Drakes Steak and Ale in Hannibal: the restaurant business has changed since COVID
HANNIBAL, Mo. — If you’ve ever hoped to meet Drake from Drakes Steak and Ale it might not be who you would expect.
That’s because it’s a duck. The name was sparked by a love of wildlife.
“We get asked all the time who Drake is and if they can meet him, but he’s not a person,” said Tim Hart, who owns Drakes along with his wife Jennifer and her parents Kevin and Clara Howell. “My father-in-law and I are avid duck hunters so a drake is simply the name of a male duck.”
Drakes Steak and Ale in Hannibal has been reopened now for just over year since they shut down during COVID in 2020, and Hart said that the process of reopening was a challenge.
It was intended to be short shutdown, with their Quincy restaurant remaining open, but became more of an endeavor after the building was damaged significantly during a storm.
Hart said doing the necessary repairs to reopen during COVID was also a challenge.
“Everything during COVID it was hard to get on someone’s schedule to get something done because no one had any help,” he said. “It took an extended amount of time which made everything harder to open.”
Hart said reopening has been interesting because things drastically changed during COVID.
“The climate has changed dramatically in this business. It started to change a little bit before that but obviously COVID ramped that up,” he said. “The workforce doesn’t seem to be there so it’s hard to get staffed — that’s been the biggest issue for the first year.”
When they first reopened in summer 2021, they could only serve during dinner hours and they finally were able to add lunch service the following December. They closed the Quincy location in Sept. 2021.
Hart said although they’ve dealt with staffing shortages, they are of course hiring like everyone else, the staff they do have is excellent and “very solid.”
“We are real fortunate to have the people we have and I do wish that we could expand on that a little bit,” he said.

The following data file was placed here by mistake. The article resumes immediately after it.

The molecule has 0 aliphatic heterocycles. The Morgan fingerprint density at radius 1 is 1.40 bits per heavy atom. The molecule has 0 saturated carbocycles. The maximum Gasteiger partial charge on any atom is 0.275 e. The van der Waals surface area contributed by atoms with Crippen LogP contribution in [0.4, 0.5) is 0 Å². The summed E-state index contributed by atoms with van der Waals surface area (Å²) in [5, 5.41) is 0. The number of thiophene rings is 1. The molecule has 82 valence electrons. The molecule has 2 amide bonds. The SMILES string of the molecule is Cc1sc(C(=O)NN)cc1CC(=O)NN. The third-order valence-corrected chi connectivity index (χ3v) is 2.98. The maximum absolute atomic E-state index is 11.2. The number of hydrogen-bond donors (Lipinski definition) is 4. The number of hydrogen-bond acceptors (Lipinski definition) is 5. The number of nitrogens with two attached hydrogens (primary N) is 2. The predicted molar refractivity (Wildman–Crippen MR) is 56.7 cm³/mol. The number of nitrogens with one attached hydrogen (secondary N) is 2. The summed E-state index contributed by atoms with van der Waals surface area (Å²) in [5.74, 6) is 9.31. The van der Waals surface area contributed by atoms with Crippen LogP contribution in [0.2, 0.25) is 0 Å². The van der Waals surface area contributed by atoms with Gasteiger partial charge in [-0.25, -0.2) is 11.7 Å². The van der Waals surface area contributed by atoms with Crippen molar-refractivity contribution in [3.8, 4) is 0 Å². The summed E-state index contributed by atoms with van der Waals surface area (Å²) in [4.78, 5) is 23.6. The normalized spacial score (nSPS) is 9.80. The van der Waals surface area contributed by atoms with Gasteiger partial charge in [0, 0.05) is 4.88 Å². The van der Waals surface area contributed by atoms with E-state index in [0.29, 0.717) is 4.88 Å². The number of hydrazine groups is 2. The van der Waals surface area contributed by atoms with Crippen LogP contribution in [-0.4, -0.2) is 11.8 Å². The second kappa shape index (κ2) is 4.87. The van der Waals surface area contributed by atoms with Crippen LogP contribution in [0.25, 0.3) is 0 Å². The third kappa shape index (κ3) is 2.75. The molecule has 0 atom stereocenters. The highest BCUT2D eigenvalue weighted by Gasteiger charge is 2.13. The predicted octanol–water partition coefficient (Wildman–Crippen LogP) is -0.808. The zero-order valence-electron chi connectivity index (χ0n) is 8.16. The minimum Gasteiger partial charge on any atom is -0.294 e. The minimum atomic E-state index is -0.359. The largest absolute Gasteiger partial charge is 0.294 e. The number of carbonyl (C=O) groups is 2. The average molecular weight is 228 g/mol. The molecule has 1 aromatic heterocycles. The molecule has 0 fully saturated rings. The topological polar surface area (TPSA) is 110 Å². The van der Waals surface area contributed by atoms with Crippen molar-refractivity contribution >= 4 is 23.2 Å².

Another big change since COVID has been the supply chain.
“Just getting food items has been a nightmare. You just never know what you’re going to have,” he said. “So we’ve changed some of our items and some of our processes to where we don’t rely so much on some of that pre-made supply chain stuff.”
One of those changes was switching from frozen curly fries to handmade curly fries, which is hard to do with staffing shortages, but Hart said the product is a better one anyway.
“Instead of waiting on them to come frozen, we cut them fresh in house now,” he said. “I prefer a fresh made fry although it’s a lot more labor intensive. There’s a whole prepping process because we can’t cut them and throw them in the frier. It’s a multistep process.”
Hart said that serving fresh food like that is something they did when they first got into the industry, but when Drakes opened in 2010 they got overwhelmed.
“Getting back to that has been fun,” he said.
He said another issue since they reopened is the cost of food.
Items they once paid around $7-8 per pound are now going for $21 per pound. Due to the cost increase they have had to go with market value pricing for some items.
“We try to keep the pricing as reasonable as possible but basically our pricing follows the market,” he said. “It’s been a struggle.”
They have also tried to find areas and feature items that we are able to offer at a more reasonable price, and trying to get creative. He said that he’s thankful because Drakes has great customers.
“Fortunately, people have been receptive. Change is never fun or easy and it can be frustrating but the vast majority of people have been understanding of this whole process,” he said.
Another change he said restaurants are facing is how to stay current in the digital age.
In response to this, Drakes offers online ordering for pick-up or delivery which can be done through their Facebook page. Once the order is placed, it goes straight to the kitchen. Delivery is done by Door Dash, but the ordering is through the Drakes Steak and Ale.
Hart said business continues to pick up and there are several things he is looking forward to.
They now have on tap a porter called Dark Matter from Log Boat Brewery, which is a large brewing company from Columbia, Mo.
He is also excited because because starting on Feb. 6 they will have two different options on tap from Yuengling. Hart said Yuengling is the oldest brewery in the country.
“It’s never been available up here, it’s always a regional Florida-type thing. They are just now expanding and we are one of them, along with likely others in town, who gets to be the first to tap it,” he said. “We are super excited about that.”
They will also be offering a lighter option for beer too.
Another option they will soon have is a pre-prepped family meal. They will feature a weekly meal with cooking instructions on it, to allow them to prepare it at home.
“Everything is made and prepped, but you put it together,” he said. “It will be a variety.”
You can follow Drake’s on Facebook.
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